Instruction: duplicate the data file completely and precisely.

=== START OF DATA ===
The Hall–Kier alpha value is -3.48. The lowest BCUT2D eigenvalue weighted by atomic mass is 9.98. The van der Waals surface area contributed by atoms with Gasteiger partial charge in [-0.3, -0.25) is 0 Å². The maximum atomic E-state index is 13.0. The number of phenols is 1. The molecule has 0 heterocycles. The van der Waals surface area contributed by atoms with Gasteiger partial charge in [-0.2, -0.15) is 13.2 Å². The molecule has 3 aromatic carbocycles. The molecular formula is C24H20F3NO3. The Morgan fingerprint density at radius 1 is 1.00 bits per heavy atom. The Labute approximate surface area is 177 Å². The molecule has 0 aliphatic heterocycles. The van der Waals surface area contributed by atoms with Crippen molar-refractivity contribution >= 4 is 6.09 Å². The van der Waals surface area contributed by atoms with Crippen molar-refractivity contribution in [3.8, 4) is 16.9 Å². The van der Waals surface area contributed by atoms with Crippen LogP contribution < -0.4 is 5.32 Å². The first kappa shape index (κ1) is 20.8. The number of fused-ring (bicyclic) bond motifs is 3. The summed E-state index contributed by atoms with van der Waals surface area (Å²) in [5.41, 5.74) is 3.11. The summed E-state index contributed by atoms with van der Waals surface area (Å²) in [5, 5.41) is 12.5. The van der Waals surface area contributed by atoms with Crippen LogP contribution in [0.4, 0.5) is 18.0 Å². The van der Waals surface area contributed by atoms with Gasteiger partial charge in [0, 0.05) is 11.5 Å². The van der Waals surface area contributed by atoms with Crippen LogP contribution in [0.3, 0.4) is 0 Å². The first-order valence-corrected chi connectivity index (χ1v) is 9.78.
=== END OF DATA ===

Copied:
The Hall–Kier alpha value is -3.48. The lowest BCUT2D eigenvalue weighted by atomic mass is 9.98. The van der Waals surface area contributed by atoms with Gasteiger partial charge in [-0.3, -0.25) is 0 Å². The maximum atomic E-state index is 13.0. The number of phenols is 1. The molecule has 0 heterocycles. The van der Waals surface area contributed by atoms with Gasteiger partial charge in [-0.2, -0.15) is 13.2 Å². The molecule has 3 aromatic carbocycles. The molecular formula is C24H20F3NO3. The Morgan fingerprint density at radius 1 is 1.00 bits per heavy atom. The Labute approximate surface area is 177 Å². The molecule has 0 aliphatic heterocycles. The van der Waals surface area contributed by atoms with Crippen molar-refractivity contribution >= 4 is 6.09 Å². The van der Waals surface area contributed by atoms with Crippen molar-refractivity contribution in [3.8, 4) is 16.9 Å². The van der Waals surface area contributed by atoms with Crippen LogP contribution < -0.4 is 5.32 Å². The first kappa shape index (κ1) is 20.8. The number of fused-ring (bicyclic) bond motifs is 3. The summed E-state index contributed by atoms with van der Waals surface area (Å²) in [5.41, 5.74) is 3.11. The summed E-state index contributed by atoms with van der Waals surface area (Å²) in [5, 5.41) is 12.5. The van der Waals surface area contributed by atoms with Crippen LogP contribution in [0.4, 0.5) is 18.0 Å². The van der Waals surface area contributed by atoms with Gasteiger partial charge in [0, 0.05) is 11.5 Å². The van der Waals surface area contributed by atoms with Crippen LogP contribution in [0.3, 0.4) is 0 Å². The first-order valence-corrected chi connectivity index (χ1v) is 9.78.